asked the Secretary of State for Prices and Consumer Protection whether he will give the latest year-on-year percentage increase in wholesale prices (all items).
The wholesale output price index has increased by 20¾ per cent. year on year since May 1976, showing no change since April. The wholesale input price index has increased by 19¼ per cent. year on year—a fall from the April figure of 22¼ per cent.
As the Minister recognises and admits that the rate of wholesale price inflation is now 20 per cent., can he give us one good reason why the public should believe this desperate and discredited Government when they hold out the mirage that inflation will fall, at some distant date, to single figures?
I should have thought that the hon. Gentleman would take some comfort from the fall in the input index which reflects the stability of sterling that has been brought about by Government measures and some stabilisation of world commodity prices. These are reasons for believing that the Government are on target.
Does my hon. Friend agree with the Secretary of State that the Common Market is to blame for hardly any of the price increases? If so, is not his Department really saying that the Government are to blame for all the price increases? Is the Secretary of State also saying that the transitional arrangements arising from Common Market membership have had little or nothing to do with price increases over the past three or four years?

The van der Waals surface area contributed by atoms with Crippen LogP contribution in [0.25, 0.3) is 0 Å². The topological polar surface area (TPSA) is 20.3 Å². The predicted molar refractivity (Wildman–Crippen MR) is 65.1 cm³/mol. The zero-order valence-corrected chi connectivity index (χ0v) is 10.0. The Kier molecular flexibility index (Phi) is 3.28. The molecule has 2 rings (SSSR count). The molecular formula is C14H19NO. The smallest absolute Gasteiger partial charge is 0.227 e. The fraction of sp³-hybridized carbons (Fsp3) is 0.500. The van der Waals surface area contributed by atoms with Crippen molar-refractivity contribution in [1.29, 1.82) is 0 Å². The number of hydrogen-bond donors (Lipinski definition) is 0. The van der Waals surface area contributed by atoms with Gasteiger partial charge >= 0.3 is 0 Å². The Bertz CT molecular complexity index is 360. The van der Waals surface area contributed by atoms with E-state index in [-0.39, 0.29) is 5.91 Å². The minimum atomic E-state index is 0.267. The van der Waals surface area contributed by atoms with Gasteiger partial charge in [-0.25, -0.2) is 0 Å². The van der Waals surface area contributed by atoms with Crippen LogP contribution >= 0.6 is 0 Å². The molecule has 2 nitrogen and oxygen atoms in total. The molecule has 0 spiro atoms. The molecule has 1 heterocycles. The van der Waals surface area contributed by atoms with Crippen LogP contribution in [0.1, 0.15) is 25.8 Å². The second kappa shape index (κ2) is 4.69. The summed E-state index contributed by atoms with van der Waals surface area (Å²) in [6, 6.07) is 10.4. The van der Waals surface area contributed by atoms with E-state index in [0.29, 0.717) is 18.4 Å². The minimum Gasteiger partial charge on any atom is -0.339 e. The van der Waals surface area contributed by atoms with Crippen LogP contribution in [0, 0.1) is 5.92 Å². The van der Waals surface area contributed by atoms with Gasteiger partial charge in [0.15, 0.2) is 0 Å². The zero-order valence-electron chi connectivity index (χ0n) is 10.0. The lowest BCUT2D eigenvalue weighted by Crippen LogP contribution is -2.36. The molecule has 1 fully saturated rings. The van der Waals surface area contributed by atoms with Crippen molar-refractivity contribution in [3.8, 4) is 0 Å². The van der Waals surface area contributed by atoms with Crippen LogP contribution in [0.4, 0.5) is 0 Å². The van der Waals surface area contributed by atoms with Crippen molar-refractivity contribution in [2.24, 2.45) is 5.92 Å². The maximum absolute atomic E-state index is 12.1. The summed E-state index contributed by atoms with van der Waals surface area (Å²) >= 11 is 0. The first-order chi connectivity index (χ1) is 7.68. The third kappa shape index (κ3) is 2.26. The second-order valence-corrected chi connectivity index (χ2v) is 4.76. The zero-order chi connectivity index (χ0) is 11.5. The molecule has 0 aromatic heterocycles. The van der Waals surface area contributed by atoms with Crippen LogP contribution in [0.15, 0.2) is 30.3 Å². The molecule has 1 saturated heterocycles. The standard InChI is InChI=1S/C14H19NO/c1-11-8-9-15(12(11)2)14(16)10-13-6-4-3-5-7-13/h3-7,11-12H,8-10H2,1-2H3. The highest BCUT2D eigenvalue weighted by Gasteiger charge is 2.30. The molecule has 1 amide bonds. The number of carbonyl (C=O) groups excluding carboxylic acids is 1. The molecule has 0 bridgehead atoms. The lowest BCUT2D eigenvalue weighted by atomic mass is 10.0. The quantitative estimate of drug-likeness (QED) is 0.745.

If I accepted my hon. Friend's extension of the responsibility, I could include him and his hon. Friends in that responsibility because of their support for our measures. This is an illogical approach. There are a number of other Questions on the Order Paper concerning the common agricultural policy.
Does the hon. Gentleman know whether the Secretary of State believes that, given the surplus on the balance of trade over the last three months, it is relatively more important that prices in the shops should be allowed to benefit from the rise in the value of the pound? If so, is the right hon. Gentleman urging that view on his Cabinet colleagues?
It is not customary in this House to discuss the level of sterling.
Did the extraordinary figure just given by the Secretary of State include a calculation of world food prices which are much lower than those in the Common Market and which could have benefited greatly the British consumer? Is the hon. Gentleman aware that there is a plentiful supply of food in the world at much lower prices than in the Common Market?
I do not see the relationship between that and the percentage increase in wholesale prices with which I have been dealing. But, of course, the factors to which the hon. Gentleman referred were taken into consideration.